If you tell me you were expecting anything less than that, I’m going to slap you.
There’s anime, and then there’s Shouwa Genroku Rakugo Shinjuu. It’s not like anything else in the medium, or much outside it really. It’s just “Rakugo” – brilliant and thoughtful and powerful in a way that’s totally unique. I can honestly say I’ve never seen an anime quite like it (if I were to pick one it would be Hyouge Mono, which is less odd than it seems – and if Deen weren’t doing this show, Bee Train would kind of make sense). It may not sell figures at Toranoana but this show takes storytelling to a level few anime will ever even aspire to.
We have a kind of perfect storm with Shouwa Genroku, including a superb production from the much-maligned but suddenly trendy Deen. Whether you call him Omata Shinichi or Hatakeyama Mamoru (I’m not even sure he knows when he rolls out of bed) this is one of the best directors nobody talks about. Shibue Kana’a music is transportive and magical. Kumoto Haruka’s source manga is almost startlingly literate and emotionally penetrating. And the cast – where does one even begin with the cast? Ishida Akira and Yamadera Kouichi were a perfect Yin and Yang in the first season, and now the second season sees the arrival of the Seki twins – two of anime’s finest actors – on center-stage. It’s almost too good to be true (but the rest of the season mostly sucks, so there is that).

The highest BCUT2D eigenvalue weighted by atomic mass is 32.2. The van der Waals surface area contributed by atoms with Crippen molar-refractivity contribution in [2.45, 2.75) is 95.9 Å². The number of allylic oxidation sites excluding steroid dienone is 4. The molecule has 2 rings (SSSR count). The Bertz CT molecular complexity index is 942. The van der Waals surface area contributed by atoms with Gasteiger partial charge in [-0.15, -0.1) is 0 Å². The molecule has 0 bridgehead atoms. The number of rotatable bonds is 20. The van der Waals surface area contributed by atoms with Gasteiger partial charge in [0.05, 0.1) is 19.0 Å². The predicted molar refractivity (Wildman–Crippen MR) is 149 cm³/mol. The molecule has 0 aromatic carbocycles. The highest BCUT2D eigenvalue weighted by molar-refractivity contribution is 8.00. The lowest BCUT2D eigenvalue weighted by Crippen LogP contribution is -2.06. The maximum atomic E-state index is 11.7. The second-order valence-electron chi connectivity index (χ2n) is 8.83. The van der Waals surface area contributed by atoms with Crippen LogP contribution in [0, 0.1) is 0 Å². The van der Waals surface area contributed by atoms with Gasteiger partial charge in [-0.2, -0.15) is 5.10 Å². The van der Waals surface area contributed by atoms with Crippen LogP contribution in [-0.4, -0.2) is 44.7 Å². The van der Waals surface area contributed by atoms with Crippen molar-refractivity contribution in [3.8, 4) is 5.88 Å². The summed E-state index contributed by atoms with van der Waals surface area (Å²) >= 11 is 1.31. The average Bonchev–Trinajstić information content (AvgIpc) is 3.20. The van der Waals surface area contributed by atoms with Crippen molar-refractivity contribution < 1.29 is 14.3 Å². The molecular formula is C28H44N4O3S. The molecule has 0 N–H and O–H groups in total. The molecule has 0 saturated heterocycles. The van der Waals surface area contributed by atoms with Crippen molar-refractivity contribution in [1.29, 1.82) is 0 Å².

Shouwa Genroku Rakugo Shinjuu is so many things, prominent among them an epic story told on an intimate scale (which is possibly the most reliable literary formula for success there is). It’s also a story about storytelling, which lends a particular kind of duality to the narrative. Everyone plays a character on stage that’s a version of themselves, but one of the observations this series makesis that we’re all pretty much doing that all the time anyway. We present ourselves as we want others to see us, on stage or off. What ties all this together is the art of Rakugo – a peculiar kind of art that straddles the line between high and low culture in Japan the way no other traditional Japanese art form does. And that, seemingly, looks to be a major theme of “Sukeroku Futatabi-hen”.